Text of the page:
3.  The most chocolate hobnobs consumed in one sitting. I was a student okay? 
  4. The most heinous examples of blasphemy and Anglo-Saxon sexual vernacular ever put together in one sentence whilst accidentally taking the exit for a motorway slip road. (P.S with my mother in the passenger seat, traumatised.)
  5.  The most grotesque health-and-safety freak-out in the history of pregnancy.
But as usual, I’ve gone off at a narcisstic tangent. (Honestly, is there no possibility of some decent ‘me’ time anymore?) Turns out I’ve got to nominate five other new-ish undiscovered-ish bloggers for the award.  So here goes:

The (Nearly!) Perfect Mother - for her fantastic storytelling abilities. If you want to read about Iggle Piggle’s clandestine cross-dressing, or the awkward threesome with The Gruffalo, look no further. 

...And PND Makes Three  - for writing funny, brave, honest accounts of PND and for coining the term ‘Motherexia’. A blogger with a really strong voice. 

Chatty Baby  - for managing to pull off a beautifully crafted blog from the perspective of a very opinionated chatty baby. Enchanting.  

How To Be A Domestic Disgrace  - for the pictures of a cupcake and a dead fly, the f**ked-up jelly cat, and for being so bloody witty all the time.

Motherventing – for inventing the best strap-line in the history of blogging … ever!  "Taking all the fluffier aspects of parenting and totally shitting all over them." Genius. 

Not quite a blubberfest, but it's the best I could do!! 

Monday, 10 October 2011


I thought I was a good person. I buy The Big Issue. I have never amputated a daddy long legs. I don’t covet my neighbour’s husband (even when he is chopping logs and the sweat is pouring down his back … ahem…cough... ). So imagine my shock when Tracey McMillan’s Huffington Post column, “Why You’re Not Married’, informs me that the reason I’m still unmarried is because I am either a bitch, a slut, a liar, shallow, selfish, or not good enough!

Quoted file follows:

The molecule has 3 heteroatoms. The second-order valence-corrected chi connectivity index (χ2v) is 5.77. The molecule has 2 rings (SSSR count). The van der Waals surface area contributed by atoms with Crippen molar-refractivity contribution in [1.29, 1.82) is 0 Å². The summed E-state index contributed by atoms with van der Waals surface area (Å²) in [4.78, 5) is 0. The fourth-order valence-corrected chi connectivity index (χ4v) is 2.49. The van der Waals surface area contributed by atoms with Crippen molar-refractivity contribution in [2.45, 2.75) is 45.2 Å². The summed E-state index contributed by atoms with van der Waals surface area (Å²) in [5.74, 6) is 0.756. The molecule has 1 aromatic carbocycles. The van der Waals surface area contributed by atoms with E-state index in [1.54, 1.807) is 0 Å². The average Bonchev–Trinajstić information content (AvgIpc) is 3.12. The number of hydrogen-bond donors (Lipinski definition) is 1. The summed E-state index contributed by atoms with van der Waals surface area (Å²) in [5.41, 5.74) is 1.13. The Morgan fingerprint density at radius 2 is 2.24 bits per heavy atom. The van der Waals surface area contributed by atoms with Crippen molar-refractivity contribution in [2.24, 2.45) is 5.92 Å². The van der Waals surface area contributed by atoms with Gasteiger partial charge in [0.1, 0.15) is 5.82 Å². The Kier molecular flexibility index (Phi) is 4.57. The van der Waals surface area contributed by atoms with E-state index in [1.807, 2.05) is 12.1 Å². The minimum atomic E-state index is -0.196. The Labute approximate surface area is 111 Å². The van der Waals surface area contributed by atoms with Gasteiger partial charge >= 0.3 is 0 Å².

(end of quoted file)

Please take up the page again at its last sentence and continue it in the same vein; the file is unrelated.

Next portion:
(Well Tracey, for your information, I’m definitely not shallow.)

Of course, this isn’t the first time my domestic situation has been the focus of moral panic. In the early days, my poor long-suffering mother was so "sickened to the core" by my sordid shacking-up experiment that she refused to enter our house. Instead she would stay in the car outside (whilst my father came in to see us), weeping with a gusto not seen since the days of the prophet Jeremiah.  At some point, my father would take her a flask of coffee, and from our vantage point inside the house of sin, we would watch her wind down the car's misty windows, ever so slightly, to receive the offering.

My mother has since accepted the situation. But there are still those who think it their duty to point me towards the Altar of Hymen. A man in my neighbourhood – YOU KNOW WHO YOU ARE – often calls me Mrs J, and once introduced me as “unmarried” to a member of the PTA. Have mercy for heaven’s sake! Not the PTA!! My next-door neighbours –YOU ALSO KNOW WHO YOU ARE – bought me a wedding planner!

It is not that I am against marriage. Jane Austen rocks. I like Pachelbel’s Canon in D Major. And I loved Four Weddings and a Funeral (except for that lame exchange at the end when that whining irritating fine actress Andie Mac Dowell says, “Is it still raining? I hadn’t noticed.” Well of course it is you dozy cow. Get a f**kin pac-a-mac.) But I digress.